Archive for the ‘Carrier aggregation’ Category

Interview: EVP/Director of SD, LG U+: “South Korea has become the world test-bed for next generation technologies”.

Sun Tae Kim, EVP Corp R&D, LG U+

Sun Tae Kim, EVP Corp R&D, LG U+

LG U+ believes South Korea’s market leading network status derives from the cutting-edge handsets present in the market. In this interview he details the plans for bringing further enhancements and speeds to the network over the next couple of years. To hear more about LGU+’s strategy you can hear Sun Tae Kim, EVP/Director of SD, LG U+, speak on Day Two of the 9th annual LTE Asia conference taking place on the 23rd-25th September 2014 at the Marina Bay Sands, Singapore. 

Operators in South Korea seem more willing and able to invest in next-gen technologies earlier than many Western operators? Why do you think this is so?

South Korea has the world-leading manufacturers of smart devices – such as Samsung and LG – and implemented nationwide LTE network sporting the best quality and functionality. But mobile subscribers have been already saturated. The Korean operators, SKT, KT, and LGU+, could not survive in the market just with existing technology and can only beat the competition with new technologies and services. As a result, South Korea has become the world test-bed for next generation technologies.

Following on from that would you say South Korean customers are more willing to try, and pay for, new mobile services?
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LTE World Summit 2014 – Day One Round-Up

Once again the LTE World Summit returned to the sunny streets on Amsterdam, or at least to the interior of the RAI exhibition centre, which is nearly as good. This time up on stage a live Twitter feed was visible behind the speakers, providing an opportunity for those in the audience to get their Tweet up on the big screen in real-time – always a thrill.

Proceedings were kicked off by Erik Hoving, CTO of KPN. Hoving reiterated a theme that he has expressed before from this platform – that operators need to move away from specifications and become more people centric.

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“We need to figure out the role of the smartphone,” he said. “The future isn’t about LTE or 5G, it’s about users. If we don’t understand users, we don’t have a role to play. We need to move to a user centric world.”

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Interview: Head of Network Strategy, EE: “NFV is an enabler for service evolution including some ideas being discussed for 5G.”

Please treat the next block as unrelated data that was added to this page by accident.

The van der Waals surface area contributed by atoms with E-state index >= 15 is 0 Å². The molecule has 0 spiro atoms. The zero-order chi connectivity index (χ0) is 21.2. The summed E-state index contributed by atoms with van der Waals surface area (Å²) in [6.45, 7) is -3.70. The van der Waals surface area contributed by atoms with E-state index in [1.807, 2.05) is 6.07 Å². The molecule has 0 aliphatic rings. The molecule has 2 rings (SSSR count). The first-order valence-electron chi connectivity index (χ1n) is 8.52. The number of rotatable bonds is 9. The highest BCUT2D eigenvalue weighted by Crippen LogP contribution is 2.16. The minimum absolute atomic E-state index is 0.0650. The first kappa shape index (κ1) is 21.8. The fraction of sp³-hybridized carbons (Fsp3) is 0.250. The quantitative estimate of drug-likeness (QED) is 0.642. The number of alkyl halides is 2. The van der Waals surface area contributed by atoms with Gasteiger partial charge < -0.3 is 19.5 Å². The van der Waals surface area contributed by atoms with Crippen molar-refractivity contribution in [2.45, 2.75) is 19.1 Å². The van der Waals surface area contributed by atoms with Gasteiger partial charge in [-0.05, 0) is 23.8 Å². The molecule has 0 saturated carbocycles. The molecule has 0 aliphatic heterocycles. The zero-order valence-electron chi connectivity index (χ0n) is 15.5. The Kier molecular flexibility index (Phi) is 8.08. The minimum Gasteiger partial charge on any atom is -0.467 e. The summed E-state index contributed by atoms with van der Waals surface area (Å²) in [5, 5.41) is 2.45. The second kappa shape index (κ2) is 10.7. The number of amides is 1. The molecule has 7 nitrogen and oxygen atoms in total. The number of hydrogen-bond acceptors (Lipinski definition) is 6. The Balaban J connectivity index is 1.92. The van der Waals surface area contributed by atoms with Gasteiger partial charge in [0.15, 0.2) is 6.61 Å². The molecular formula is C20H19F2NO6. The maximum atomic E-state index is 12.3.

Paul Ceely, head of network strategy, EE

Paul Ceely, head of network strategy, EE

Want to find out more about what comes after 4G? Paul Ceely, head of network strategy at EE is speaking on the subject of evolving beyond LTE on Day One of the 10th annual LTE World Summit, the premier 4G event for the telecoms industry, taking place on the 23rd-26th June 2014, at the Amsterdam RAI, Netherlands. In this interview we find out his views on the impact new technology such as NFV will make and how the carrier plans to maintain its 4G leadership.

Do you feel any pressure for EE to be leaders in terms of network technology?

Our ambition and vision is to build the best network and best service so our customers trust us with their digital lives.  And to this end we see network technology and more specifically LTE and LTE-A as a way to maintain network leadership.  Technology is evolving increasingly quickly, both on the user device side and the network, and so to maintain network leadership we must maintain technology leadership.

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Interview: SVP & Head of Network Technology, R&D Center, SK Telecom: “SK Telecom believes that NFV technology will become a key enabler in its mid-to-long term network structure innovation.”

Park Jin-Hyo, SVP & Head of Network Technology at the R&D Center, SK Telecom

Park Jin-Hyo, SVP & Head of Network Technology at the R&D Center, SK Telecom

In this interview ahead of the LTE World Summit, Park Jin-Hyo, SVP & Head of Network Technology at the R&D Center, SK Telecom, tells us how the Korean operator is taking a lead on virtualization and gives us a glimpse of what benefits a fully-fledged VoLTE and LTE Advanced network can bring end-users.

Do you feel any pressure for SK Telecom to be leaders in the network technology space?

With the world’s first commercialization of CDMA, multi-carrier, VoLTE, and LTE-Advanced, SK Telecom has been a pioneer in developing mobile network technologies. Rather than pressure, we feel pride for pursuing the best customer experience through providing leading and differentiated technologies.

To what extent have you virtualised your network and how important will NFV be in the future?

Our ultimate goal is to virtualize all telecommunications equipment in implementing software. However, considering the possible impact on the existing network, in 2014 we plan to start with IMS, telecommunications infrastructure to provide HD Voice, as it is based on a general-purpose hardware server and therefore easier to apply virtualization technology.